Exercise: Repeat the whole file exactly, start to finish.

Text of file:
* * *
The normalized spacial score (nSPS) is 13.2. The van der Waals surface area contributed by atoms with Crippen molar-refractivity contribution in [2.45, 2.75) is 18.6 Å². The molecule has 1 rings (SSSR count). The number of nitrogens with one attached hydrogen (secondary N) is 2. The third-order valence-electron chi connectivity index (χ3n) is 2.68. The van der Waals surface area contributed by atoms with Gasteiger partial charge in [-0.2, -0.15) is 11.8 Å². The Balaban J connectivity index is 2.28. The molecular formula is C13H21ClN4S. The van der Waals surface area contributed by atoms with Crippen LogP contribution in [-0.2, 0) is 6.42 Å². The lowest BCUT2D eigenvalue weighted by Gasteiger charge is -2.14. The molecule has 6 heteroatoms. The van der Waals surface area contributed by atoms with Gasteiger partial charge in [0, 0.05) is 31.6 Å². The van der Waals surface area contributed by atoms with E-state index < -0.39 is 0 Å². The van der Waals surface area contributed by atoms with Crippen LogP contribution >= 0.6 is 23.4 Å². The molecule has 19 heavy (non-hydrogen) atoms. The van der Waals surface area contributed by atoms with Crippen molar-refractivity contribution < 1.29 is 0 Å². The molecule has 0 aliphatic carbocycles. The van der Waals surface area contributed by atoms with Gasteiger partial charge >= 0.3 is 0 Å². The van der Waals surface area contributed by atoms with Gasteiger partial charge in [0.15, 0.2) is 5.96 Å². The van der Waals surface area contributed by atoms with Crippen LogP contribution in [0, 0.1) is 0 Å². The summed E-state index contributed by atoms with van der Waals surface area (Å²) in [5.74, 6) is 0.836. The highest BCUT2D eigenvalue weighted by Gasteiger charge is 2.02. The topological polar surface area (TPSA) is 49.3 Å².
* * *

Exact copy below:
The normalized spacial score (nSPS) is 13.2. The van der Waals surface area contributed by atoms with Crippen molar-refractivity contribution in [2.45, 2.75) is 18.6 Å². The molecule has 1 rings (SSSR count). The number of nitrogens with one attached hydrogen (secondary N) is 2. The third-order valence-electron chi connectivity index (χ3n) is 2.68. The van der Waals surface area contributed by atoms with Gasteiger partial charge in [-0.2, -0.15) is 11.8 Å². The Balaban J connectivity index is 2.28. The molecular formula is C13H21ClN4S. The van der Waals surface area contributed by atoms with Crippen LogP contribution in [-0.2, 0) is 6.42 Å². The lowest BCUT2D eigenvalue weighted by Gasteiger charge is -2.14. The molecule has 6 heteroatoms. The van der Waals surface area contributed by atoms with Gasteiger partial charge in [0, 0.05) is 31.6 Å². The van der Waals surface area contributed by atoms with E-state index < -0.39 is 0 Å². The van der Waals surface area contributed by atoms with Crippen LogP contribution >= 0.6 is 23.4 Å². The molecule has 19 heavy (non-hydrogen) atoms. The van der Waals surface area contributed by atoms with Crippen molar-refractivity contribution < 1.29 is 0 Å². The molecule has 0 aliphatic carbocycles. The van der Waals surface area contributed by atoms with Gasteiger partial charge >= 0.3 is 0 Å². The van der Waals surface area contributed by atoms with Gasteiger partial charge in [0.15, 0.2) is 5.96 Å². The van der Waals surface area contributed by atoms with Crippen LogP contribution in [0, 0.1) is 0 Å². The summed E-state index contributed by atoms with van der Waals surface area (Å²) in [5.74, 6) is 0.836. The highest BCUT2D eigenvalue weighted by Gasteiger charge is 2.02. The topological polar surface area (TPSA) is 49.3 Å².